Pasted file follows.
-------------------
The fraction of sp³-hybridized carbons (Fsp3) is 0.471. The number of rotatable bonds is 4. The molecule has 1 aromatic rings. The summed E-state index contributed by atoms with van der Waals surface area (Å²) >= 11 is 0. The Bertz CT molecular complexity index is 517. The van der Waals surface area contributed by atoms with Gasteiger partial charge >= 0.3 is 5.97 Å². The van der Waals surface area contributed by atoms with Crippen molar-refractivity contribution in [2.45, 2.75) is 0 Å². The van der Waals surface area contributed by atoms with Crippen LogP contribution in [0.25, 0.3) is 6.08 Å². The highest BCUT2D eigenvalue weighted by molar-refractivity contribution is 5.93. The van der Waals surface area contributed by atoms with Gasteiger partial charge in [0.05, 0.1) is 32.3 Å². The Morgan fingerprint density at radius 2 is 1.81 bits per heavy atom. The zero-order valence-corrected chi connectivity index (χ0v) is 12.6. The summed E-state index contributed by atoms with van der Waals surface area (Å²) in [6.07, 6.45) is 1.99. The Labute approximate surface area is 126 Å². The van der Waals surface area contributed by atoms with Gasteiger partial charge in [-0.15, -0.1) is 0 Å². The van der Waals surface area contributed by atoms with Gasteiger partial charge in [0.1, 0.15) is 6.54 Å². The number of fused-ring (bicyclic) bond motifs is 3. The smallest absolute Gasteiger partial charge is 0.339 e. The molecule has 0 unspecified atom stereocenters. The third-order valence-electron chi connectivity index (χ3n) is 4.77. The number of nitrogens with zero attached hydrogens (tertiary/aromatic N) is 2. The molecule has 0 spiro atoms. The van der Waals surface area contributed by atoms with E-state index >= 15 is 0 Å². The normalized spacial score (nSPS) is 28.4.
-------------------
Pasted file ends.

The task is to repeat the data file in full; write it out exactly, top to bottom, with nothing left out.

The fraction of sp³-hybridized carbons (Fsp3) is 0.471. The number of rotatable bonds is 4. The molecule has 1 aromatic rings. The summed E-state index contributed by atoms with van der Waals surface area (Å²) >= 11 is 0. The Bertz CT molecular complexity index is 517. The van der Waals surface area contributed by atoms with Gasteiger partial charge >= 0.3 is 5.97 Å². The van der Waals surface area contributed by atoms with Crippen molar-refractivity contribution in [2.45, 2.75) is 0 Å². The van der Waals surface area contributed by atoms with Crippen LogP contribution in [0.25, 0.3) is 6.08 Å². The highest BCUT2D eigenvalue weighted by molar-refractivity contribution is 5.93. The van der Waals surface area contributed by atoms with Gasteiger partial charge in [0.05, 0.1) is 32.3 Å². The Morgan fingerprint density at radius 2 is 1.81 bits per heavy atom. The zero-order valence-corrected chi connectivity index (χ0v) is 12.6. The summed E-state index contributed by atoms with van der Waals surface area (Å²) in [6.07, 6.45) is 1.99. The Labute approximate surface area is 126 Å². The van der Waals surface area contributed by atoms with Gasteiger partial charge in [-0.15, -0.1) is 0 Å². The van der Waals surface area contributed by atoms with Gasteiger partial charge in [0.1, 0.15) is 6.54 Å². The number of fused-ring (bicyclic) bond motifs is 3. The smallest absolute Gasteiger partial charge is 0.339 e. The molecule has 0 unspecified atom stereocenters. The third-order valence-electron chi connectivity index (χ3n) is 4.77. The number of nitrogens with zero attached hydrogens (tertiary/aromatic N) is 2. The molecule has 0 spiro atoms. The van der Waals surface area contributed by atoms with E-state index >= 15 is 0 Å². The normalized spacial score (nSPS) is 28.4.